For a half-century, an outsized piece of highway infrastructure has divided Salt Lake City’s northern Ballpark neighborhood.
The city is now wrapping up a study looking at what would happen if the ramp were removed.
The study is expected to focus largely on the effect moving or removing the 900 South ramp to I-15 would have on traffic. But urbanists and advocates in the Central 9th neighborhood view the ramp’s potential removal as an urban planning decision that could help reunite a divided and blighted neighborhood.
“It comes back to a larger discussion about who our city is for,” said Mark Morris, principal of VODA Landscape + Planning in Salt Lake City. “Is the goal to get people in and out as quickly as possible? Or is the goal to make the city more livable and sustainable for those of us that live and work here every day?”
The 900 South on- and off-ramp has effectively extended I-15 over and through a residential neighborhood at a southern gateway into Downtown since the dawn of the interstate system.
It also has altered the fabric of the streets surrounding the ramp, as the Utah Department of Transportation created a bypass system for West Temple through northern Ballpark residential neighborhoods.
Urbanists and advocates for the neighborhood have long dreamed of a neighborhood without the divide, which is owned and maintained by UDOT. The study will provide the first official glimpse into what the city and state believe would happen if the ramp were altered.
“The study is intended as an initial look at the feasibility of relocating the 900 South freeway ramp and will not recommend one alternative over another,” said Jeff Gulden, a transportation engineer with the SLC Transportation Division. “UDOT has been involved in the study along with staff from multiple City divisions.”
Gulden wasn’t willing to share the results of the study before the division can make them public. The division will first present the findings internally to city staff and elected officials, he said.
“The study evaluated a range of alternatives and conducted detailed traffic analysis on several alternatives,” Gulden said. “The alternatives are being compared to each other based on multiple planning level metrics.”
UDOT, which historically has been primarily concerned with motorist level of service, has already cast doubt on the prospect of altering the ramp and hinted that it views the study’s findings negatively.
“There are no current plans for UDOT to transfer ownership due to the regional significance of the route,” said spokesman Courtney Samuel. “The study showed significant impacts with 900 South being removed and/or shortened. Additional studies would still need to be conducted to further evaluate the impacts and alternative options.”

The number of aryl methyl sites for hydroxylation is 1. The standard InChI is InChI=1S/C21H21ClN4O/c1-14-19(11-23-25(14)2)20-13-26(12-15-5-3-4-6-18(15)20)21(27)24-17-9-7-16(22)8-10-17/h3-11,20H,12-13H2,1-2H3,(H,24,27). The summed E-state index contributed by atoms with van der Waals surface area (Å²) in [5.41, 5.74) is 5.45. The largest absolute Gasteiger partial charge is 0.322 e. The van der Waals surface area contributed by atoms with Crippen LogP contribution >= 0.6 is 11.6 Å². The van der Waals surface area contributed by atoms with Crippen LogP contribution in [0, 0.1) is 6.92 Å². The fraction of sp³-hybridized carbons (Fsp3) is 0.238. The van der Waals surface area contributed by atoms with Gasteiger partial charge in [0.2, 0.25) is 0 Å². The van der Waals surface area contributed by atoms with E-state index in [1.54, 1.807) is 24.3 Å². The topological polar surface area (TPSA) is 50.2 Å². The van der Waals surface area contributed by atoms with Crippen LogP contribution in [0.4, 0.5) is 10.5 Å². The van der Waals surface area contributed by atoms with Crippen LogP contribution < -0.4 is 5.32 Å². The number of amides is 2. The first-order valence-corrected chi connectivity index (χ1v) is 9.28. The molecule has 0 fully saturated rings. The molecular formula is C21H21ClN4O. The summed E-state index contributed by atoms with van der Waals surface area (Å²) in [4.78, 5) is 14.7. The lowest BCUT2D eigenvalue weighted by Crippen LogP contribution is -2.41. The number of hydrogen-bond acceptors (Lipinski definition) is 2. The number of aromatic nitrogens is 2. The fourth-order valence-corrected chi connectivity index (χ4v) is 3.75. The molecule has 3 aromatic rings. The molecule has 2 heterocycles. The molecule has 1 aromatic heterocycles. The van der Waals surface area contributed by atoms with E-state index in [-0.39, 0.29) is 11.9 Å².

The 900 South ramp takes up about eight acres of land in what is a transit-oriented neighborhood within a mile of Downtown. That’s roughly the same size of the city-owned portion of the Fleet Block, which is undergoing zoning changes ahead of further development of the area. The neighborhood is also hemmed in on the east side by the ramp at West Temple.
“For most of the 20th century, cities across the country invested in expensive and destructive highway infrastructure in order to add value to suburban land, while simultaneously destroying value of urban land,” Morris said. “We’re still dealing with these decisions every day, but knowing the outcomes of these decisions, it’s also our responsibility to push for change and neighborhood repair using these proven methods.”
A look at the traffic
UDOT’s traffic counts show there are about 29,000 average daily car trips on West Temple directly north of the ramp.
Car commuters are also funneled toward the ramp via 800 South and 900 South, the data show, increasing cars on both those roads and requiring traffic signaling that prioritizes highway-bound, rather than Downtown-bound, vehicles. Traffic counts specific to the ramp aren’t publicly available.
While any projections of motorists being slowed as a result of changes to 900 South would likely be enough to prevent UDOT from supporting the concept, cities worldwide have had success in simply eliminating overbuilt roadways in urban areas.
The Embarcadero Freeway once separated San Franciscans from the bay but was removed after damage from an earthquake. It was replaced in 2002 by a parkway that’s designed at a human scale and has been received as a success. Seoul, South Korea, tore out its Cheonggyecheon Freeway to reclaim public space through that city’s downtown.
More recently, fears of paralyzing gridlock in Seattle when its Alaskan Way Viaduct — which carried about 90,000 motorists daily — closed in January didn’t come to fruition. Seattle replaced its elevated freeway with a tunnel and is working on opening its waterfront back up in the process.
The Salt Lake City Council included the ramp within proposed boundaries of a community reinvestment area that otherwise is largely focused on improving UDOT-owned State Street. That creates a potential funding mechanism for removing the ramp if the state were to allow it.